Random Mills Class Memory #1
I'm sitting in what is reportedly Perry Mills' toughest class: Arts Inquiry, aka Aesthetics. The report is true. This is no easy class. I'm scared, and I'm loving it.
One of our required texts is The Theatre and Its Double by Antonin Artaud. A dangerous text to introduce to an impressionable 20 year old. Consider:
Never before, when it is life that is in question, has there been so much talk of civilization and culture. And there is a curious parallel between this generalized collapse of life at the root of our present demoralization and our concern for a culture which has never been coincident with life, which in fact has been devised to tyrannize over life.
And, truly terrifying to a young mind recently entered into a reportedly serious academic institution (that report only being minorly true):
Either these systems are within us and permeate our being to the point of supporting life itself (and if this is the case, what use are books?) or they do not permeate us and therefore do not have the capacity to support life (and in this case what does their disappearance matter?)
Which I bring up, as example, in order to demonstrate the seriousness of this class and the basis for approaching the very nature of what thinking about culture might mean (what thinking itself might mean, perhaps) and in order to share this funny anecdote:
Mills: ...which is why, no matter what, Artaud can't be fully trusted.
Student 1: Wait, why?
Mills: Because even though he may be brilliant, he was a drug addicted lunatic who wrote a penpal letter to Hitler and gave terrible advice about moving.
Student 2: About moving?
Mills: What part of your body are you supposed to use to lift something heavy?
Student 3: Your knees.
Mills: Right. Now turn to page 34, fourth paragraph down.
(We do. Artaud suggests that, "as everyone knows", heavy lifting is meant to be done with majority pressure upon the lower back.)
Mills: Clearly bad advice, right?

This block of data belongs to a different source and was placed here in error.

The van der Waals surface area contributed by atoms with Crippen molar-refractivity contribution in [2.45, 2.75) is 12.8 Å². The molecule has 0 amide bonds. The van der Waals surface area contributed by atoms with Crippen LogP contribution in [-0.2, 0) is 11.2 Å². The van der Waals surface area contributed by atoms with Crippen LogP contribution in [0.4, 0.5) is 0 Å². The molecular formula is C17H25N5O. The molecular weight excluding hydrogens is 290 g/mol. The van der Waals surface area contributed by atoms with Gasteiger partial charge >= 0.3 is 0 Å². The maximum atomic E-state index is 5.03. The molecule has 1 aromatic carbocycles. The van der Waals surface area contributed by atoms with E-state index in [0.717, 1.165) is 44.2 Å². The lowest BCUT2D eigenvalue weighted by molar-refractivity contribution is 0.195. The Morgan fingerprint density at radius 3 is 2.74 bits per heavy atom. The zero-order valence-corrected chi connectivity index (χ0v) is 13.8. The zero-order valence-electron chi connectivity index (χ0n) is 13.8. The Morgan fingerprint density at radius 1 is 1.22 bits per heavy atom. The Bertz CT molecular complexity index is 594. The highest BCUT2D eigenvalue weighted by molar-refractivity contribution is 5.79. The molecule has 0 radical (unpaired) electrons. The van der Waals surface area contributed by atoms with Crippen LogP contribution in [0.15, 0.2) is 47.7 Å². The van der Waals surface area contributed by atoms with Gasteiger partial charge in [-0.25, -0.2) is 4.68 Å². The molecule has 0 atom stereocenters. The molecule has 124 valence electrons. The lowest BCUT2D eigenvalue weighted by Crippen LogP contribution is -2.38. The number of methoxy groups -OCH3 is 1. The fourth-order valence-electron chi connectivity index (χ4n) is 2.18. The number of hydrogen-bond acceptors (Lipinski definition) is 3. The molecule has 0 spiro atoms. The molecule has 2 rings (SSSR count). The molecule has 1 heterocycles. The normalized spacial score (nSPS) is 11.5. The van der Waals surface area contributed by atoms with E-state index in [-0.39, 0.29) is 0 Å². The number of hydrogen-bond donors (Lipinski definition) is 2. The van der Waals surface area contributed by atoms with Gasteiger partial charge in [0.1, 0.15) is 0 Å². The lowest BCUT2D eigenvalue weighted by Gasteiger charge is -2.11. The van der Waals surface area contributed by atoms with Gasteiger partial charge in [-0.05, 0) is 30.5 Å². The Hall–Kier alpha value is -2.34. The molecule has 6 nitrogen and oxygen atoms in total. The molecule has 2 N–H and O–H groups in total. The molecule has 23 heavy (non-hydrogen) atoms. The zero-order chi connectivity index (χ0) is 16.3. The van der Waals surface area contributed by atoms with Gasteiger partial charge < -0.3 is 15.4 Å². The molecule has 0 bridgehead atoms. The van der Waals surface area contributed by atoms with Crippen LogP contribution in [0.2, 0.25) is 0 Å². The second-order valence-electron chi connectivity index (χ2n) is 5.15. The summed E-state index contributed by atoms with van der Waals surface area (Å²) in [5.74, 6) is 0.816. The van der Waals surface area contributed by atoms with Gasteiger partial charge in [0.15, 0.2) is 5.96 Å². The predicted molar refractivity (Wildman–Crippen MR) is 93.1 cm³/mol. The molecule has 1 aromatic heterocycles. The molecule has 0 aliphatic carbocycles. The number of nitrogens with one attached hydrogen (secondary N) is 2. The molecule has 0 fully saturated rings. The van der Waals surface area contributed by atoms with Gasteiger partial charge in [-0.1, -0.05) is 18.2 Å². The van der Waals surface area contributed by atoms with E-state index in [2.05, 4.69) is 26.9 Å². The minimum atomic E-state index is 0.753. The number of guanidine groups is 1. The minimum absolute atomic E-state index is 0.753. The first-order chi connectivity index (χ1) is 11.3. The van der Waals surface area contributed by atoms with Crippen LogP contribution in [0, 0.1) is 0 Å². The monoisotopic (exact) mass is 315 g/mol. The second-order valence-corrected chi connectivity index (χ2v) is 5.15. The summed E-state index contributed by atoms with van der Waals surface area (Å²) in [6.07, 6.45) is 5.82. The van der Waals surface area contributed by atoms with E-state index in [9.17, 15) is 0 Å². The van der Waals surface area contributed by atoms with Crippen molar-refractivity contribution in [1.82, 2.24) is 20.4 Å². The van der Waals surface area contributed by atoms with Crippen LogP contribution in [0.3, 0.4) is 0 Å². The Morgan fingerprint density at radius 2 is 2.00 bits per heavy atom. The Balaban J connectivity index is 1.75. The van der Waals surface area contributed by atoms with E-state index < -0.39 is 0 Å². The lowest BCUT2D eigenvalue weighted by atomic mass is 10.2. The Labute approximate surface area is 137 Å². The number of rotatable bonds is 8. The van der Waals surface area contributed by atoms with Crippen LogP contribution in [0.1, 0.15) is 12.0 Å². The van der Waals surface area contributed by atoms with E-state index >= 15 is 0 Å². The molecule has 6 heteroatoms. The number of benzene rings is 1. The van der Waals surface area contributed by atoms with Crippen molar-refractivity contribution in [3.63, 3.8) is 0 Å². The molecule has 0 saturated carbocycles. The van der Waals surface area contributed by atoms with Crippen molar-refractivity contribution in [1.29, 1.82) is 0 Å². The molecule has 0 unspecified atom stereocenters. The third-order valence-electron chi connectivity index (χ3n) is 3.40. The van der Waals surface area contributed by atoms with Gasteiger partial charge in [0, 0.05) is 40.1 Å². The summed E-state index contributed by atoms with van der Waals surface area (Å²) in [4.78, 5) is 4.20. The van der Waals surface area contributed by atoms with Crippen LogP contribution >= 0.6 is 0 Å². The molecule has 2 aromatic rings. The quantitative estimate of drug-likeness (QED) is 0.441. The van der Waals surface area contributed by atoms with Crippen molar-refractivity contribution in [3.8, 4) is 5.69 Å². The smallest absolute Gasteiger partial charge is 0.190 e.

Student 4: How do you do that? How did you remember where he says that?
Mills: I read the book.
Random Mills Class Memory #2
Mills suddenly brings up Flannery O'Connor (I do not remember the context).
Mills: ...which you can see come up in something like "A Good Man Is Hard to Find" or, more likely, in "Everything Rises Must Converge".
There's a palpable blankness in the faces of his audience, if blankness can be said to palpate.
Me: I love Flannery O'Connor.
A pause. Mills looks visibly disturbed.
Mills: Okay, are you serious or you're just fucking with me now to waste class time?
Me: I'm serious. I read her back in a community college class in Alaska. I got chills when I read "A Good Man Is Hard to Find". I really didn't see that ending coming but when it did it made total sense. Inevitable, right?
I deserve no statuette or cookie for having read, or even for responding to, a typically assigned piece of American literature. But it gives me pause, even 12 years later, to realize how rare it was for Perry to come across a student who had done either or, certainly, both.
When I consider the context in which a mind like Perry's resigned itself to spend an enormous amount of its time -- sifting through a mill of 20-year-olds who don't read, need to be forced to do so, and who are notoriously hard to get to noticeably respond to anything subtler than a gas line explosion -- a great deal of understanding forms. Or, if a mind is sympathetic to the nature of such a choice and its consequences, should form.
Imagine a bright dog placed on a deserted island trying to convince a cluster of fallen coconuts that running for several hours a day has lasting benefits. The dog proves this by running several hours a day. The coconuts remain still.